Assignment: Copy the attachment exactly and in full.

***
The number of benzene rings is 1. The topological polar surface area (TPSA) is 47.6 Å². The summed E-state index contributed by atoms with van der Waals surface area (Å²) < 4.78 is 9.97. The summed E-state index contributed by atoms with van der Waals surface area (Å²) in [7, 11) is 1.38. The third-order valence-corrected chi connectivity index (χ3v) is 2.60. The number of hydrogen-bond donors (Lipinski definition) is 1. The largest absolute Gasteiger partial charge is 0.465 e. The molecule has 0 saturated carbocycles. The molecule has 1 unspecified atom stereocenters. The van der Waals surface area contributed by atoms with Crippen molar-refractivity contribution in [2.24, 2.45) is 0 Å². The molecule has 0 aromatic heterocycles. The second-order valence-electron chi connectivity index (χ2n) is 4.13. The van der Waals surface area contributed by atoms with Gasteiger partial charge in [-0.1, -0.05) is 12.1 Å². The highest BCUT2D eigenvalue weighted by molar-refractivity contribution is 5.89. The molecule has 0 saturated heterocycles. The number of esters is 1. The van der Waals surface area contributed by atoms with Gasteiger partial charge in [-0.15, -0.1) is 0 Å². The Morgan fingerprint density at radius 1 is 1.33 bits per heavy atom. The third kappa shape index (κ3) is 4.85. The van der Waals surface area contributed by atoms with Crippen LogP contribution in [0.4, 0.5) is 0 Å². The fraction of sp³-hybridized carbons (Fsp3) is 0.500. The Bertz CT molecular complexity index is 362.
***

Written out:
The number of benzene rings is 1. The topological polar surface area (TPSA) is 47.6 Å². The summed E-state index contributed by atoms with van der Waals surface area (Å²) < 4.78 is 9.97. The summed E-state index contributed by atoms with van der Waals surface area (Å²) in [7, 11) is 1.38. The third-order valence-corrected chi connectivity index (χ3v) is 2.60. The number of hydrogen-bond donors (Lipinski definition) is 1. The largest absolute Gasteiger partial charge is 0.465 e. The molecule has 0 saturated carbocycles. The molecule has 1 unspecified atom stereocenters. The van der Waals surface area contributed by atoms with Crippen molar-refractivity contribution in [2.24, 2.45) is 0 Å². The molecule has 0 aromatic heterocycles. The second-order valence-electron chi connectivity index (χ2n) is 4.13. The van der Waals surface area contributed by atoms with Gasteiger partial charge in [-0.1, -0.05) is 12.1 Å². The highest BCUT2D eigenvalue weighted by molar-refractivity contribution is 5.89. The molecule has 0 saturated heterocycles. The number of esters is 1. The van der Waals surface area contributed by atoms with Gasteiger partial charge in [-0.15, -0.1) is 0 Å². The Morgan fingerprint density at radius 1 is 1.33 bits per heavy atom. The third kappa shape index (κ3) is 4.85. The van der Waals surface area contributed by atoms with Crippen LogP contribution in [0.4, 0.5) is 0 Å². The fraction of sp³-hybridized carbons (Fsp3) is 0.500. The Bertz CT molecular complexity index is 362.